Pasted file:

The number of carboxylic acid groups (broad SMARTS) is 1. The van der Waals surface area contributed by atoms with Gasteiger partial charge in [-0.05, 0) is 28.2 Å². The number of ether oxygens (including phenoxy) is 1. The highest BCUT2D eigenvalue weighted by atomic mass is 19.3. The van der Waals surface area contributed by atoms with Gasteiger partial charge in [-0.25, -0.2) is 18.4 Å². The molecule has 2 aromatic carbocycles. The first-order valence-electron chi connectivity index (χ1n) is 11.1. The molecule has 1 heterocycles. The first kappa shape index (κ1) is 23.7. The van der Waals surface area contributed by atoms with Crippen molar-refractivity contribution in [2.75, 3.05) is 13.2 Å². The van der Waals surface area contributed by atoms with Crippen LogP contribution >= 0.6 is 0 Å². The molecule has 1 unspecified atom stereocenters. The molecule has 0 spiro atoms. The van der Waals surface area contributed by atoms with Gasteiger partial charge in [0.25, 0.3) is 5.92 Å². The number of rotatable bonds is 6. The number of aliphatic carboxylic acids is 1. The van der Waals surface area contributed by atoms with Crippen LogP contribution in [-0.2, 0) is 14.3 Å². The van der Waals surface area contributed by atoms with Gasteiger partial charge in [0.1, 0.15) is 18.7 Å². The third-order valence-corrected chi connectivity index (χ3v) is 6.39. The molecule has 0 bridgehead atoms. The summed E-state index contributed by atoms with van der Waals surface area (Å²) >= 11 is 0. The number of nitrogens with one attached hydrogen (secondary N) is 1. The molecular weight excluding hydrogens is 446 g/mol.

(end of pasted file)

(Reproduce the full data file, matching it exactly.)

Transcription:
The number of carboxylic acid groups (broad SMARTS) is 1. The van der Waals surface area contributed by atoms with Gasteiger partial charge in [-0.05, 0) is 28.2 Å². The number of ether oxygens (including phenoxy) is 1. The highest BCUT2D eigenvalue weighted by atomic mass is 19.3. The van der Waals surface area contributed by atoms with Gasteiger partial charge in [-0.25, -0.2) is 18.4 Å². The molecule has 2 aromatic carbocycles. The first-order valence-electron chi connectivity index (χ1n) is 11.1. The molecule has 1 heterocycles. The first kappa shape index (κ1) is 23.7. The van der Waals surface area contributed by atoms with Crippen molar-refractivity contribution in [2.75, 3.05) is 13.2 Å². The van der Waals surface area contributed by atoms with Crippen LogP contribution >= 0.6 is 0 Å². The molecule has 1 unspecified atom stereocenters. The molecule has 0 spiro atoms. The van der Waals surface area contributed by atoms with Gasteiger partial charge in [0.25, 0.3) is 5.92 Å². The number of rotatable bonds is 6. The number of aliphatic carboxylic acids is 1. The van der Waals surface area contributed by atoms with Crippen LogP contribution in [-0.2, 0) is 14.3 Å². The van der Waals surface area contributed by atoms with Gasteiger partial charge in [0.1, 0.15) is 18.7 Å². The third-order valence-corrected chi connectivity index (χ3v) is 6.39. The molecule has 0 bridgehead atoms. The summed E-state index contributed by atoms with van der Waals surface area (Å²) >= 11 is 0. The number of nitrogens with one attached hydrogen (secondary N) is 1. The molecular weight excluding hydrogens is 446 g/mol.